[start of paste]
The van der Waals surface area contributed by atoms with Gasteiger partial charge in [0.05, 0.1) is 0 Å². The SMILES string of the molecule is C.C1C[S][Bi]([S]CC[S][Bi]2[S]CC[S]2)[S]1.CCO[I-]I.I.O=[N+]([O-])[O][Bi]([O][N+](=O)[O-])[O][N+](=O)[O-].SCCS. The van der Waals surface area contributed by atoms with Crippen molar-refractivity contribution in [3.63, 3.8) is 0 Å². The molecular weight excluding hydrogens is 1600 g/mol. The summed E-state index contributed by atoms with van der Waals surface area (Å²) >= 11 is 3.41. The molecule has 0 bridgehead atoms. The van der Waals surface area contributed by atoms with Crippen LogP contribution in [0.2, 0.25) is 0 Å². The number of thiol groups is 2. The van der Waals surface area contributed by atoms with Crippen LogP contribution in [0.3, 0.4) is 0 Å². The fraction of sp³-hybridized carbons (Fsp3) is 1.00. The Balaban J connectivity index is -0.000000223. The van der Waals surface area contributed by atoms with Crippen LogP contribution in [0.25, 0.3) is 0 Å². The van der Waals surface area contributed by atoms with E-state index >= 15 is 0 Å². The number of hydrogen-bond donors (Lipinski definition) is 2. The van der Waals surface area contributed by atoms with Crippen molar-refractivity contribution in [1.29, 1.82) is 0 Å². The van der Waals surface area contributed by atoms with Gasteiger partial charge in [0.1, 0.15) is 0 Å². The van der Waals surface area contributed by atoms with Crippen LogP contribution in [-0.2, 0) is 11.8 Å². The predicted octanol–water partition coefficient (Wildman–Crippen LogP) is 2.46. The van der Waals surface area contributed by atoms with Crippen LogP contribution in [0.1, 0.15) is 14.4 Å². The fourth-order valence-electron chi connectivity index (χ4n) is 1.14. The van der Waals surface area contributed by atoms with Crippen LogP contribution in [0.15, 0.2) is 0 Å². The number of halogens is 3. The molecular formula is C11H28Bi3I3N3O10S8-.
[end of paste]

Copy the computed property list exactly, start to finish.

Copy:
The van der Waals surface area contributed by atoms with Gasteiger partial charge in [0.05, 0.1) is 0 Å². The SMILES string of the molecule is C.C1C[S][Bi]([S]CC[S][Bi]2[S]CC[S]2)[S]1.CCO[I-]I.I.O=[N+]([O-])[O][Bi]([O][N+](=O)[O-])[O][N+](=O)[O-].SCCS. The van der Waals surface area contributed by atoms with Crippen molar-refractivity contribution in [3.63, 3.8) is 0 Å². The molecular weight excluding hydrogens is 1600 g/mol. The summed E-state index contributed by atoms with van der Waals surface area (Å²) >= 11 is 3.41. The molecule has 0 bridgehead atoms. The van der Waals surface area contributed by atoms with Crippen LogP contribution in [0.2, 0.25) is 0 Å². The number of thiol groups is 2. The van der Waals surface area contributed by atoms with Crippen LogP contribution in [0.3, 0.4) is 0 Å². The fraction of sp³-hybridized carbons (Fsp3) is 1.00. The Balaban J connectivity index is -0.000000223. The van der Waals surface area contributed by atoms with Crippen LogP contribution in [0.25, 0.3) is 0 Å². The van der Waals surface area contributed by atoms with E-state index >= 15 is 0 Å². The number of hydrogen-bond donors (Lipinski definition) is 2. The van der Waals surface area contributed by atoms with Crippen molar-refractivity contribution in [1.29, 1.82) is 0 Å². The van der Waals surface area contributed by atoms with Gasteiger partial charge in [0.1, 0.15) is 0 Å². The van der Waals surface area contributed by atoms with Crippen LogP contribution in [-0.2, 0) is 11.8 Å². The predicted octanol–water partition coefficient (Wildman–Crippen LogP) is 2.46. The van der Waals surface area contributed by atoms with Crippen LogP contribution in [0.1, 0.15) is 14.4 Å². The fourth-order valence-electron chi connectivity index (χ4n) is 1.14. The van der Waals surface area contributed by atoms with Crippen LogP contribution in [0.15, 0.2) is 0 Å². The number of halogens is 3. The molecular formula is C11H28Bi3I3N3O10S8-.